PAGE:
Sardinia archeology by Youssef Badri
The wooden sarcophagus of tomb no. 11
Tomb n. 11 in the Punic necropolis of Sant’Antioco has returned an important finding. This consists of a portion of wooden coffin with the lid carved in the form of a winged female figure. Inside the tomb, which can be dated between the second half of the fifth and the first half of the fourth century B.C., around fifteen graves have been found (fig. 1).
The sarcophagus is equipped with bronze handles and the sides are decorated with palmettos, plant motifs and astral bodies painted in red, blue and green; the top of the coffin preserves, carved in relief with traces of paint, the figure of a female character with a feathered dress (fig. 2) of which it retains the head, crowned with a decorated polos headdress red and light blue drop decoration, whose elegant features are underlined by red and black; a nezèm, a bronze ring, is placed in the nose (fig. 3).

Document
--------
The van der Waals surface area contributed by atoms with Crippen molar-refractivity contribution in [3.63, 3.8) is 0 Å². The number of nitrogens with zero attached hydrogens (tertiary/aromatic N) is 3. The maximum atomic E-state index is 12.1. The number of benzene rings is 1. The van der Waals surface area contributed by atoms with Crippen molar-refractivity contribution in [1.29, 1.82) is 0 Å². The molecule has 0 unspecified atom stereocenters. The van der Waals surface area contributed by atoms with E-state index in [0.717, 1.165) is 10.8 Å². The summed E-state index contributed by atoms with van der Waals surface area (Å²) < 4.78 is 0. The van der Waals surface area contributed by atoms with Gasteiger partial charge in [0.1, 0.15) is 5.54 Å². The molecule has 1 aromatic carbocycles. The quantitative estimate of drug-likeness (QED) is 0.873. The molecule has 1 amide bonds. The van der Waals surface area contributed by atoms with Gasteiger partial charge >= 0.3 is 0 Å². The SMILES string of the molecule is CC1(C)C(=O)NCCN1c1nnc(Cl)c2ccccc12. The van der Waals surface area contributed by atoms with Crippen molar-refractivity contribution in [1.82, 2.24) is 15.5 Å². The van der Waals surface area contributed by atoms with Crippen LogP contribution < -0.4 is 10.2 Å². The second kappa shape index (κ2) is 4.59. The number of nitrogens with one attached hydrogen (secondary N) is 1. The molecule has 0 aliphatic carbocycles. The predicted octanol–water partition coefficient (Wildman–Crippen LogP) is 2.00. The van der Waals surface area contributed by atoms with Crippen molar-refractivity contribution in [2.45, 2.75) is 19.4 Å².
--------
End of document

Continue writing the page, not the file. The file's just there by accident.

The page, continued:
The figure, although deteriorated, can still be seen: the right arm is lying along her side and ends with the hand gripping a scroll; her body is wrapped in a garment which is shaped like two folded wings and whose feathers are painted blue and green (fig. 4).
A similar figure can be found on the cover of a beautiful marble sarcophagus found in the necropolis of Santa Monica in Carthage (fig. 5), dating to the fourth century B.C., whilst there is another funerary relief in wood covered with gold foil, dating from the third century B.C., found in the necropolis of Kerkouane, an ancient Punic city located near Cape Bon in Tunisia.